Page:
The economics of clean energy is trending in the right direction with utility-scale solar and wind power prices dropping below fossil fuels when the cost of infrastructure and production are factored in. Clean energy jobs are already one of the fastest-growing sectors of our economy with over 3.3 million Americans working in clean energy jobs such as renewable energy, energy efficiency, clean vehicles and fuels at the end of 2019, according to the American Council on Renewable Energy (ACORE).
The industry was enjoying steady growth gaining 1 million jobs from 2015 to 2019 thanks to a median wage 25% higher than the U.S. median wage and penetration into 99% of U.S. counties, according to ACORE. But like most industries, clean energy suffered a setback due to the pandemic with a 12% drop in employment, 429,250 workers, from February to December 2020, according to an analysis prepared for ACORE.
“For all the bluster and administrative processes, the Trump administration’s efforts to boost coal and utilities that rely on coal-fired power failed,” Cunningham said. “There is a clean energy pendulum that has … gained momentum over the past several years that I hope will make it easier for the Biden administration to add momentum to that speeding train.”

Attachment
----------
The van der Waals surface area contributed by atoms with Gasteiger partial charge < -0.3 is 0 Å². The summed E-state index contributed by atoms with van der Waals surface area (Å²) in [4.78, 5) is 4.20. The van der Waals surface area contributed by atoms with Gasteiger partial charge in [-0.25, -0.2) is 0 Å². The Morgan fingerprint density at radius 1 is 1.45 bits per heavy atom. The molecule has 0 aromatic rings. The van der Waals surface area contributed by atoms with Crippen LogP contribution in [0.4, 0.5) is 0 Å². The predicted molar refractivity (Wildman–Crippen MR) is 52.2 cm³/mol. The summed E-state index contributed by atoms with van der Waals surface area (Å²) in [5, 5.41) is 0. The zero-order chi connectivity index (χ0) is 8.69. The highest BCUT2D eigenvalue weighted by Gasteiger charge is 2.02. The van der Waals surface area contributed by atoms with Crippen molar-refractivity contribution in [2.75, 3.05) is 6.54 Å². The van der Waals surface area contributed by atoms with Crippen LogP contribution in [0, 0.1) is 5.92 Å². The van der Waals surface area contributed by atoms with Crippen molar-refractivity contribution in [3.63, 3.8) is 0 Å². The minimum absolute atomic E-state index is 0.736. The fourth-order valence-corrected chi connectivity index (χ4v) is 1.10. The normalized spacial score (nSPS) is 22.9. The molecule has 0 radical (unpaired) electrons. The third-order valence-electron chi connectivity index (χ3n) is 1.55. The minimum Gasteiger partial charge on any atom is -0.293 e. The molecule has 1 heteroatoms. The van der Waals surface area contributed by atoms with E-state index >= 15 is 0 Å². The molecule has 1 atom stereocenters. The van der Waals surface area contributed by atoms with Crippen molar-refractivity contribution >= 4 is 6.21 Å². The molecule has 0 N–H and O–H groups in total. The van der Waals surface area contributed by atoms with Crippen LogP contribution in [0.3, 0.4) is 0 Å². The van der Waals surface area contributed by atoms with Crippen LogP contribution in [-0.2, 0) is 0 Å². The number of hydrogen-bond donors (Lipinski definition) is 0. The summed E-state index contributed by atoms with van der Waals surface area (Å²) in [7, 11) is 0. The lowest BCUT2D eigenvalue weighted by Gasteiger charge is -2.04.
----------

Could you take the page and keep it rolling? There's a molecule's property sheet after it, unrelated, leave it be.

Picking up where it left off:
But it will require a rapid build-up of both solar and wind generation to meet climate change goals set by the Biden administration. Cunningham is encouraged the recent Georgia elections placed two Democrats in U.S. Senate seats that resulted in a slim Democratic majority, giving the party control of both Congress and the White House.
“Rather than the prospect of zero clean energy and climate legislation under a Senate led by Mitch McConnell, R-Kentucky, the likelihood is there will be reasonably aggressive and modest pieces of legislation proposed and that the more modest ones will succeed,” Cunningham said.
Electricity production is a close second to transportation as the largest generator of greenhouse gases in the U.S. with 27% of the total emissions, according to the EPA. In his climate plan, Biden set 2035 as the year the energy sector achieves net-zero and 2050 as the year for the nation as a whole to reach net-zero for all greenhouse gas emissions.
Formidable challenges ahead
Last fall, an international network of nearly 100 researchers, public policy experts, planners, and municipal, state and federal officials, released their Zero Carbon Action Plan that concluded net-zero carbon emissions is achievable by 2050 and affordable. Ninety-five percent of the increase in renewable energy supply will come from wind and solar, they found.
For offshore energy that’s a big climb from essentially zero and time is short. The Zero Carbon report said the U.S. would have to nearly triple its current output of around 1,100 gigawatts of renewable energy to 3,000 gigawatts by 2050 to meet zero-emissions goals. According to the report, the U.S. would need to add 100 gigawatts of renewable energy power a year, on average, to reach that goal, the equivalent of adding 100 large nuclear plants or 200 large solar or wind farms every year.